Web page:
Last month I received an email from Ross Mantle inviting me to “a gathering, presentation and conversation around images and film” at his apartment in Greenpoint. Photographers Jason Andrew and John Francis Peters showed a slideshow of projects they were working on, while filmmaker John Wilson showed one of his short films.
After each presentation the group of around 10 discussed the projects and offered up their ideas on how they could be pushed forward. It was an interesting experience and really refreshing to be in a setting where ideas could be discussed amongst a group of creative people. The artists were very open to criticism and new ideas for their projects.
This experience is not that unique I’m sure, your typical class for a photography student, but for me it was another recent experience that greatly influenced how I want LPV evolve in the future.
I’m very fortunate to be able to live in Brooklyn and meet up with photographers who are interested in kicking around ideas. These interactions have further solidified my desire to work more closely with photographers on LPV projects and features. I find it far more rewarding than simply going through ‘submissions’ and looking for ‘content’ to feed the photoland beast.
I feel very honored that photographers are interested enough in what we’re doing to take the time to submit their work. In general, I have to say the quality of our submissions is pretty high, at least by my perhaps pedestrian standards. We’ve published plenty of work that’s come directly from submissions, so I’m grateful, but at the same time, I’ve always felt a bit depressed about rejecting others. But that just goes with the territory.
Over the last few months there have been multiple occasions where I’ve received a submission for a body of work that resonates strongly with me, only to find that same work appear on a blog I follow within a week. “I guess I’m too slow,” I always say to myself.
I try not to publish work that’s been too widely distributed, even though I know each blog and magazine probably has their own unique audiences, and naturally strong work should be widely distributed, right? Still, it just makes me feel lazy as an editor, so I’ll often open up a dialogue with the photographer to brainstorm a new idea for a feature. An example of one of these collaborations is Elizabeth Clark Libert feature we published. I was pretty stoked about that one, as well as the recent feature of Nguan’s work.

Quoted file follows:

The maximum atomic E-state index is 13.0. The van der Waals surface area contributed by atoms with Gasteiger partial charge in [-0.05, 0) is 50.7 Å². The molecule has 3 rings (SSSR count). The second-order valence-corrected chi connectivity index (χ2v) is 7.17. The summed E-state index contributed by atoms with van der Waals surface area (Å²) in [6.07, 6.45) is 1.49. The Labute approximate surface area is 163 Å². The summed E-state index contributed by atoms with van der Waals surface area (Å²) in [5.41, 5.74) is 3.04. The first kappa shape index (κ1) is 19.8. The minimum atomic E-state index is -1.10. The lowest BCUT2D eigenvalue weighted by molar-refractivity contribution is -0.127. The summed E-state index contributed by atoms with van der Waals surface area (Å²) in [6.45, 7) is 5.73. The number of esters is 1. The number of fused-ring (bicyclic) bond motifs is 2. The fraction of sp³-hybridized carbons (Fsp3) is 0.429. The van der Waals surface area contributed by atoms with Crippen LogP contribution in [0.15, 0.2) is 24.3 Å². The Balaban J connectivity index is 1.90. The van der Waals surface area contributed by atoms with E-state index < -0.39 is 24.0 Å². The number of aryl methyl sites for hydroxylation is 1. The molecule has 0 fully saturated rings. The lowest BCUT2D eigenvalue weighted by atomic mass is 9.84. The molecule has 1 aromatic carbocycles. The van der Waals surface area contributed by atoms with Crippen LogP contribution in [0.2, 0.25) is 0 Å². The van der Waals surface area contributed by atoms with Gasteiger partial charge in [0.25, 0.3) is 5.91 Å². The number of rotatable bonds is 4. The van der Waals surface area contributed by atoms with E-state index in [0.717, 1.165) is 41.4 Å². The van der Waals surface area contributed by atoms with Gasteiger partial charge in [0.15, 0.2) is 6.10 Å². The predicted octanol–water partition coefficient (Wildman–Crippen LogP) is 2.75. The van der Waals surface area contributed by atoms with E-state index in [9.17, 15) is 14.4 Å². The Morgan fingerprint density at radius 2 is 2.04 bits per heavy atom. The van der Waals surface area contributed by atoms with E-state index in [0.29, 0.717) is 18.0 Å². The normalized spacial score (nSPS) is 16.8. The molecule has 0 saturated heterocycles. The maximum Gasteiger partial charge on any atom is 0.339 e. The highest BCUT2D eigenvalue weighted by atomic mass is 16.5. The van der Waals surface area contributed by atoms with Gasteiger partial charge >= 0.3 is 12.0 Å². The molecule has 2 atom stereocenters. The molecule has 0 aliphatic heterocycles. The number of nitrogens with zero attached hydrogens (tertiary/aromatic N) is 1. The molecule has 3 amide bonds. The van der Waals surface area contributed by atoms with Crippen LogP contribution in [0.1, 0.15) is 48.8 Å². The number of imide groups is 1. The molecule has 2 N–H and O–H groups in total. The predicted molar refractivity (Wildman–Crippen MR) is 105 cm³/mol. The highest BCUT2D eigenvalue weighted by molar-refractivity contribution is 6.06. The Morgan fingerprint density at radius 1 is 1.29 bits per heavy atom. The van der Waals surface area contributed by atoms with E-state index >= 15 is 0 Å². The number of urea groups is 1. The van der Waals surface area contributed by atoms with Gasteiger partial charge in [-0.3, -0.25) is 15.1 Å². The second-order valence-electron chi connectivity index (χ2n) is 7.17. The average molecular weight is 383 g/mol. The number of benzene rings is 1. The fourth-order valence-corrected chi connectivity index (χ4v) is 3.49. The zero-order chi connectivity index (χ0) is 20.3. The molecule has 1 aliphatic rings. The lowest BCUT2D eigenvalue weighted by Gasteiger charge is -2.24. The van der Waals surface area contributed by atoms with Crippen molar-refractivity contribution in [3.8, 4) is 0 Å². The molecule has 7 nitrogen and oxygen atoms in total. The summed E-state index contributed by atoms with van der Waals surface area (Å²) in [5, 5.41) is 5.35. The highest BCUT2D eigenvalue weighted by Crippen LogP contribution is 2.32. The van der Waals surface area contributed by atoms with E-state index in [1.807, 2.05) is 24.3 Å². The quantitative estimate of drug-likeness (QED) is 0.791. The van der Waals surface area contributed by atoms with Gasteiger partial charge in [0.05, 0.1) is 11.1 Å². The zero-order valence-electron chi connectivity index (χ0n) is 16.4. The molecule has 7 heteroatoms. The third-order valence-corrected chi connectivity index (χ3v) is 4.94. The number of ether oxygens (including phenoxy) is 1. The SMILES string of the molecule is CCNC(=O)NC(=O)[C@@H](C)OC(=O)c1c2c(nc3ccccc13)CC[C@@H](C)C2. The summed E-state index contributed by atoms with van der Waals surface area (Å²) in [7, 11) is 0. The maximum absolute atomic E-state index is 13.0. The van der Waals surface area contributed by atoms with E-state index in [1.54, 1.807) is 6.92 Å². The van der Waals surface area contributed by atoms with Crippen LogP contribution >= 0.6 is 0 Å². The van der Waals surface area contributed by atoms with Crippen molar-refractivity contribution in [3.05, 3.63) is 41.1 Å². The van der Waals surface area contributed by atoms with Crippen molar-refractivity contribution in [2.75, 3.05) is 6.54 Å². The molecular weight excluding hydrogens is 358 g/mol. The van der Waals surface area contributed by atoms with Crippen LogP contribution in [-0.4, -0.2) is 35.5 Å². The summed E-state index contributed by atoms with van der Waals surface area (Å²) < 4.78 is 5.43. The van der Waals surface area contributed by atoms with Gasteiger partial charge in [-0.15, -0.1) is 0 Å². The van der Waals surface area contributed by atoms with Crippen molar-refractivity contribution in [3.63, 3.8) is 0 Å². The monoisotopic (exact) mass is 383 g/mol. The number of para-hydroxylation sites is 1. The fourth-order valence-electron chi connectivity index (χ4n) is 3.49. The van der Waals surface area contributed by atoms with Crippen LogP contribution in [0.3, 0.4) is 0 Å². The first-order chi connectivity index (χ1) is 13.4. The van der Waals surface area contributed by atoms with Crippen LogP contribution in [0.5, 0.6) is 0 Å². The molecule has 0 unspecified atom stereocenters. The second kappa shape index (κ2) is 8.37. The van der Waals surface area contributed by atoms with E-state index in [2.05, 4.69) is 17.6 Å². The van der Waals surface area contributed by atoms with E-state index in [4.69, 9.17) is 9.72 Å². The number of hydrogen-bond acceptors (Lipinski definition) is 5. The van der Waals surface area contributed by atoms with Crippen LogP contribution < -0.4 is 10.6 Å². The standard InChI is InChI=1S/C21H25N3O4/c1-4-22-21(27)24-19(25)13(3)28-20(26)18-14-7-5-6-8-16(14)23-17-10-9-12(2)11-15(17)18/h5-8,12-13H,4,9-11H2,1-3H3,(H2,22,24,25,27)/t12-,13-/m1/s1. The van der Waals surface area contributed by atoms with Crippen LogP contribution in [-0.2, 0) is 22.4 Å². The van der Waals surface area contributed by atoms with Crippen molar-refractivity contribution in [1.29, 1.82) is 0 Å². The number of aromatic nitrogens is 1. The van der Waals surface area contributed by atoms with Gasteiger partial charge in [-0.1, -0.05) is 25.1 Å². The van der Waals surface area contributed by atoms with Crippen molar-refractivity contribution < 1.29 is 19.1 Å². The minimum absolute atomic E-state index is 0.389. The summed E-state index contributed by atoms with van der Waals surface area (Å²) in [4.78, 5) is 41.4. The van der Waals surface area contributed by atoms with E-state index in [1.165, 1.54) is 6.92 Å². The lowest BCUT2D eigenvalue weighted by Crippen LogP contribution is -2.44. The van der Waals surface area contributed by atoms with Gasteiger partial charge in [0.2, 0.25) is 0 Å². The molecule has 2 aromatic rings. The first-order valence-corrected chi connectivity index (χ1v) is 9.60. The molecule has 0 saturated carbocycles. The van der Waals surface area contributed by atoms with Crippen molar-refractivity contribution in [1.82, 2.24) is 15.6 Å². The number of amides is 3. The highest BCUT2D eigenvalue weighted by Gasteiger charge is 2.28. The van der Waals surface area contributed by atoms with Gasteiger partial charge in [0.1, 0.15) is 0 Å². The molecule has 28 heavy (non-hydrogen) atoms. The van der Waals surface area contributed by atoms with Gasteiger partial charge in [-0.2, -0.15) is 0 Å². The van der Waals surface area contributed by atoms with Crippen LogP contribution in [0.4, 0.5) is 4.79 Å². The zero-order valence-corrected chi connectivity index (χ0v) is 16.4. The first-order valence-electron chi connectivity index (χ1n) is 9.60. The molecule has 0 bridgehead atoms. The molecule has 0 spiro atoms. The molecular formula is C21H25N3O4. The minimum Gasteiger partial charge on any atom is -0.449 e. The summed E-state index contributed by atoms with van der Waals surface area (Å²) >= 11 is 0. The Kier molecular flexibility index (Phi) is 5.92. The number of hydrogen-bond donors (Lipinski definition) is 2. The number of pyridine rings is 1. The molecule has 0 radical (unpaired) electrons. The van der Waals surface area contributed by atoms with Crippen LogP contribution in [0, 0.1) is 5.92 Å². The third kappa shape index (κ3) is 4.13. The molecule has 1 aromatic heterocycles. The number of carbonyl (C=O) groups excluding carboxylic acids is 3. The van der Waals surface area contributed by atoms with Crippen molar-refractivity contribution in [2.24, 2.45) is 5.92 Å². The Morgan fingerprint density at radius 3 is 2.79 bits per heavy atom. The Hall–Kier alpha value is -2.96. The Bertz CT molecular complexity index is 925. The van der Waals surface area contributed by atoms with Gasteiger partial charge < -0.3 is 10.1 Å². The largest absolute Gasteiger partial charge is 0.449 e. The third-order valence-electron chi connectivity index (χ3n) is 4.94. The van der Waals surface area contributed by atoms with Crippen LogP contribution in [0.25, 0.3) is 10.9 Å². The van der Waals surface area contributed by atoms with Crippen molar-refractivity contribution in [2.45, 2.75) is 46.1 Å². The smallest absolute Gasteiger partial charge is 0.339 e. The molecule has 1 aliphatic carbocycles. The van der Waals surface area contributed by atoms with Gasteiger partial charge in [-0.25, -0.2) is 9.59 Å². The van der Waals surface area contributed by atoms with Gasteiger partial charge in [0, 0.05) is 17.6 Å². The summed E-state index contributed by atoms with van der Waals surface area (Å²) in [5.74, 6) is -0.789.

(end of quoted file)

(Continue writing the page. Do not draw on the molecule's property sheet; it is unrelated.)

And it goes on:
Generally the photographers have been excited and open to ideas. It is a bit more work and sometimes features take a few weeks, or even months to come to fruition, but when they do, I feel the collaboration comes through in the feature we publish.
I frequently think about how photography is presented on the web and as I’ve written in the past, I wonder what exactly are we looking at when we see a selection of photographs on the web. I haven’t figured it out yet but I think there’s room to evolve the formulas that are most frequently used.
Sometimes we just seem to devour photography on the web like we’re at an all you can eat buffet of imagery. Gorge, gorge, gorge, more, more, more. We should watch out though, because I don’t think getting fat on photography & imagery is necessarily desirable. It’s impossible to take it all in anyway so we might as well focus on enjoying what we can and not give in to the impulse to gorge.
Point being, I’m not really attracted to sorting through submissions and simply publishing a few photographs from the projects that resonate with me. As an editor, and creative individual (I like to think anyway), I want more out of the process. I’m not interested in simply promoting certain photography because I think it deserves more exposure (which often just means sharing it with more photographers.)
It’s taken a bit of soul searching, as well as some inspiring conversations, to arrive at the realization that what I’m really interested in doing with LPV is collaborating with photographers, writers and artists who want to create something unique and creatively meaningful for everyone involved in the process. So we’re going to keep going down that path.
Along that line of thinking, as LPV evolves, I think we’re going to become a bit more experimental in our editorial approach and will start showing new work from photographers that might break away from their typical style. I always like to ask photographers if they’re working on any new projects or have new work they’d like to show. I think we’re going to see more and more exclusive features on photography blogs and magazines, especially as we see more new endeavors emerge. It’s challenging to differentiate yourself these days, which I find to be exciting because it forces me as a publisher to keep thinking and evolving.
We have a long way to go, but I’m excited about our direction. If what we’re doing resonates with you, or if you have an idea for a collaboration, drop me an email. I know some people aren’t comfortable pitching ideas, and I respect that, so a standard submission is always welcome as well. I look forward to working with you and discussing how we can present your work in unique ways.
Collaborating and building long term relationships with photographers makes me incredibly excited about the future of LPV.